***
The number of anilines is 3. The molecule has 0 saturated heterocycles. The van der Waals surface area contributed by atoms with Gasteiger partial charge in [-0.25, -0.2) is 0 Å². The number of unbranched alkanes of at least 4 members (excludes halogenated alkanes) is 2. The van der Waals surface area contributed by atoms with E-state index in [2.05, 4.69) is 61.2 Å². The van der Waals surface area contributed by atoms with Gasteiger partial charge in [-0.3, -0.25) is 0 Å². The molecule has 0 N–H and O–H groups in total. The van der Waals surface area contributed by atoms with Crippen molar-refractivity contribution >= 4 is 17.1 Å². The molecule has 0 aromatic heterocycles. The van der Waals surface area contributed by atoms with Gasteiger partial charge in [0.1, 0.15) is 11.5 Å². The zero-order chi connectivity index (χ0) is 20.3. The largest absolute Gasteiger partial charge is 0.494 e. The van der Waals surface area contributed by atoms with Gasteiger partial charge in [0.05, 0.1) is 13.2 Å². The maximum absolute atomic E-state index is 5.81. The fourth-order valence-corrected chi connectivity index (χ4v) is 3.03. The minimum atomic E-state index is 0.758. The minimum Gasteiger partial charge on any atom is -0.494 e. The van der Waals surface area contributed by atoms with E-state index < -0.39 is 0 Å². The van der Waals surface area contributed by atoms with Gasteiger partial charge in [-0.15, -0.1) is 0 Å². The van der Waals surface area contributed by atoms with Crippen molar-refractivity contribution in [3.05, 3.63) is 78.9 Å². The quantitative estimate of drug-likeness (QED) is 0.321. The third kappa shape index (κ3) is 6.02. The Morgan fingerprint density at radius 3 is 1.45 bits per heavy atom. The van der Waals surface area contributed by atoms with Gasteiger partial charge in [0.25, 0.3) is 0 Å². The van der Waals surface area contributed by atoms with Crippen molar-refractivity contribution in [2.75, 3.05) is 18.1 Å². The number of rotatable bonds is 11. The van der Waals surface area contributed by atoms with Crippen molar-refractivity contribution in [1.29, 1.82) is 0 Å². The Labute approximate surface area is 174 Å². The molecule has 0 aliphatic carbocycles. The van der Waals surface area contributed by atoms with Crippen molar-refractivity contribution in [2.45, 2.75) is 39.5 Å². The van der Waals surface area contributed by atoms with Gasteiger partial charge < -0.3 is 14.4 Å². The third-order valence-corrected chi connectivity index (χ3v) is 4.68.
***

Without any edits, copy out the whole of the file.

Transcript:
The number of anilines is 3. The molecule has 0 saturated heterocycles. The van der Waals surface area contributed by atoms with Gasteiger partial charge in [-0.25, -0.2) is 0 Å². The number of unbranched alkanes of at least 4 members (excludes halogenated alkanes) is 2. The van der Waals surface area contributed by atoms with E-state index in [2.05, 4.69) is 61.2 Å². The van der Waals surface area contributed by atoms with Gasteiger partial charge in [-0.3, -0.25) is 0 Å². The molecule has 0 N–H and O–H groups in total. The van der Waals surface area contributed by atoms with Crippen molar-refractivity contribution >= 4 is 17.1 Å². The molecule has 0 aromatic heterocycles. The van der Waals surface area contributed by atoms with Gasteiger partial charge in [0.1, 0.15) is 11.5 Å². The zero-order chi connectivity index (χ0) is 20.3. The largest absolute Gasteiger partial charge is 0.494 e. The van der Waals surface area contributed by atoms with Gasteiger partial charge in [0.05, 0.1) is 13.2 Å². The maximum absolute atomic E-state index is 5.81. The fourth-order valence-corrected chi connectivity index (χ4v) is 3.03. The minimum atomic E-state index is 0.758. The minimum Gasteiger partial charge on any atom is -0.494 e. The van der Waals surface area contributed by atoms with E-state index < -0.39 is 0 Å². The van der Waals surface area contributed by atoms with Gasteiger partial charge in [-0.15, -0.1) is 0 Å². The van der Waals surface area contributed by atoms with Crippen molar-refractivity contribution in [3.05, 3.63) is 78.9 Å². The quantitative estimate of drug-likeness (QED) is 0.321. The third kappa shape index (κ3) is 6.02. The Morgan fingerprint density at radius 3 is 1.45 bits per heavy atom. The van der Waals surface area contributed by atoms with Gasteiger partial charge in [0.25, 0.3) is 0 Å². The van der Waals surface area contributed by atoms with Crippen molar-refractivity contribution in [2.75, 3.05) is 18.1 Å². The number of rotatable bonds is 11. The van der Waals surface area contributed by atoms with Crippen molar-refractivity contribution in [1.29, 1.82) is 0 Å². The Labute approximate surface area is 174 Å². The molecule has 0 aliphatic carbocycles. The van der Waals surface area contributed by atoms with Crippen molar-refractivity contribution in [2.45, 2.75) is 39.5 Å². The van der Waals surface area contributed by atoms with Gasteiger partial charge < -0.3 is 14.4 Å². The third-order valence-corrected chi connectivity index (χ3v) is 4.68.